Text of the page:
At the end of October 1965, the Embassy began to receive reports of killings and atrocities against PKI members, which were generally reported upon in the context of continued armed PKI resistance. On October 29 the Embassy reported that "Moslem fervor in Atjeh apparently put all but few PKI out of action. Atjehnese have decapitated PKI and placed their heads on stakes along the road. Bodies of PKI victims reportedly thrown into rivers or sea as Atjehnese refuse 'contaminate Atjeh soil.' " (Telegram 1269 from Djakarta; October 29; ibid., RG 84, Djakarta Embassy Files: Lot 69 F 42, Pol 23-9) By November 8 the Embassy reported that in North Sumatra and Atjeh "the Army with the help of IP-KI Youth organizations and other anti-Communist elements has continued systematic drive to destroy PKI in northern Sumatra with wholesale killings reported." On November 13 the Embassy had a report from the local police chief that "from 50 to 100 PKI members were being killed every night in East and Central Java by civilian anti-Communist troops with blessing of the Army." A missionary in Surabaya reported that 3,500 PKI were killed between November 4 and 9 in Kediri and 300 at Paree, 30 kilometers northwest of Kediri. (Telegrams 1374 and 1438 from Djakarta, November 8 and 13, and telegram 171 from Surabaya, November 13; ibid.) These types of anecdotal reports continued well into the first months of 1966. In airgram A-527 from Djakarta, February 25, 1966, the Embassy reported estimates of the PKI death toll in Bali at 80,000 with "no end in sight." The Embassy attributed the murders to sharp conflict there between PKI and the Indonesian National Party (PNI), but also to the "tradition of family blood feuds" and suggested that "many of the killings that are taking place under a political cover are actually motivated by personal and clan vendettas." (Ibid., RG 59, Central Files 1964-66, POL 23-9 INDON)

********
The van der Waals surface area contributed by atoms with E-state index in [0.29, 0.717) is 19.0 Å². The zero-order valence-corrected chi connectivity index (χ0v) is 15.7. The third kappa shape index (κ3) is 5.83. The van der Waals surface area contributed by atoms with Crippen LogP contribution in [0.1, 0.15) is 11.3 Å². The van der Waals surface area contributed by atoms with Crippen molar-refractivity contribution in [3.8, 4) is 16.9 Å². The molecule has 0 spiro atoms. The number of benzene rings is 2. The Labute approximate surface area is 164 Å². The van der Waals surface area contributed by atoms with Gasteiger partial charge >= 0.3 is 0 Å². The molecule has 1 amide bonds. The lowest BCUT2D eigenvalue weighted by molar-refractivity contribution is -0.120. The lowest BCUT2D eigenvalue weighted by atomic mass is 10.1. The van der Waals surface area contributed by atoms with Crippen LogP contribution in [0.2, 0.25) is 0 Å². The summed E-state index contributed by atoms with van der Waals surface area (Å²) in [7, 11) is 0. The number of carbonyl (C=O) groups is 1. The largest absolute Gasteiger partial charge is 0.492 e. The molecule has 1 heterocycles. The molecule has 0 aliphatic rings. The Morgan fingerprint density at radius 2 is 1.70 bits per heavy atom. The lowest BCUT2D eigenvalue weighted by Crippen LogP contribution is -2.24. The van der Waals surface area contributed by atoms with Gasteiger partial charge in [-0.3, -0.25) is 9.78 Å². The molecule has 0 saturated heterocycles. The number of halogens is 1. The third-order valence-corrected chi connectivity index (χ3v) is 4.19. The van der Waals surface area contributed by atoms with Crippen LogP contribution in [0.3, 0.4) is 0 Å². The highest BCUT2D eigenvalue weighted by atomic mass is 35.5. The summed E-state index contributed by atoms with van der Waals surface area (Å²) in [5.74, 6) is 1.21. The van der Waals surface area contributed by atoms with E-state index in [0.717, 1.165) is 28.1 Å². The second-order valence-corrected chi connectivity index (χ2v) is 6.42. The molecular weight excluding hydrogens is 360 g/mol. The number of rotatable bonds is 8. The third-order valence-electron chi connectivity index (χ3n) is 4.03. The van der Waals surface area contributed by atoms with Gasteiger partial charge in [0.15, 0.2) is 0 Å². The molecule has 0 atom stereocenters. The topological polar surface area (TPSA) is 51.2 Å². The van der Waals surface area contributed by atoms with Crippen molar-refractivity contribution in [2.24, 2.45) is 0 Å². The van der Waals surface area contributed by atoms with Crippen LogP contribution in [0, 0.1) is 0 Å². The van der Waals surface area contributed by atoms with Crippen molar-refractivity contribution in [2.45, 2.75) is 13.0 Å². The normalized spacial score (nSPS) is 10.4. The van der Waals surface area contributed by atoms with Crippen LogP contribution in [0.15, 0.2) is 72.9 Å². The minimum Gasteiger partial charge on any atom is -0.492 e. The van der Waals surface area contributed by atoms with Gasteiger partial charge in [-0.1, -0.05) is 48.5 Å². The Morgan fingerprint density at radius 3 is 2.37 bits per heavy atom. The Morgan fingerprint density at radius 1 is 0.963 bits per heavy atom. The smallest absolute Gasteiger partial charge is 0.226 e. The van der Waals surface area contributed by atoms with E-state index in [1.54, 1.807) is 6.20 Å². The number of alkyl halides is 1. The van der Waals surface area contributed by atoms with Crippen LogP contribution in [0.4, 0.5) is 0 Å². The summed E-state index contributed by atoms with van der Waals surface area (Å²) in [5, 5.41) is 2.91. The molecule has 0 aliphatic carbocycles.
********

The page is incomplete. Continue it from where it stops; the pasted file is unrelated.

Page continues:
Gradually the Embassy came to realize that Indonesia was undergoing a full scale purge of PKI influence and that these killings were overlaid with long standing and deep ethnic and religious conflicts. The fact that many of the killings took place in outlying areas tended to obscure their magnitude. The Embassy still had no good estimates of the number of Indonesians who perished. In airgram A-641 to the Department, April 15, 1966, the Embassy stated that the problem was the impossibility of weighing "the countervailing effects of exaggeration (which is especially common in Indonesia) and the interests of persons involved to cover up some of the crimes. The truth can never be known. Even the Indonesian Government has only a vague idea of the truth." The Embassy admitted, "We frankly do not know whether the real figure is closer to 100,000 or 1,000,000 but believe it wiser to err on the side of the lower estimates, especially when questioned by the press." (Ibid., POL 2 INDON)
In 1970, Foreign Service Officer Richard Cabot Howland, an officer at the Embassy in Indonesia in 1965 and 1966, published an article in the classified publication, Studies in Intelligence (Vol. 14, Fall 1970, pages 13-28) which has subsequently been declassified and is available at the National Archives and Records Administration, RG 263, CIA Records, Studies in Intelligence. Howland's article attempts to refute three misconceptions popular at the time of his article: that the Indonesian military was encouraged to move against the PKI by the forceful U.S. stance in Vietnam, that the Chinese were behind the September 30 coup attempt, and that from 350,000 to 1.5 million PKI members were killed in reaction to the September 30 coup. Howland described his own efforts in Indonesia to elicit information from Indonesians in 1966 and his difficulties in obtaining accurate answers and hard data. He suggests that PKI death numbers were inflated by local Indonesians to demonstrate their anti-PKI sentiments to the new anti-Communist authorities in Indonesia. Howland does make his own estimate. He recalls that he received figures from a Lieutenant Colonel in the Army's Supreme Operations Command's "Social Action Affair Section" which the military man assured him were accurate from field reporting. Howland writes: "The totals were 50,000 dead on Java; 6,000 dead on Bali; 3,000 in North Sumatra. I was skeptical of his methods but accepted his estimates faux de mieux, and combining them with my own data produces a figure of 105,000 Communist dead." (Ibid., page 23)
163. Telegram From the Department of State to the Embassy in Indonesia/1/
Washington, October 29, 1965, 3:48 p.m.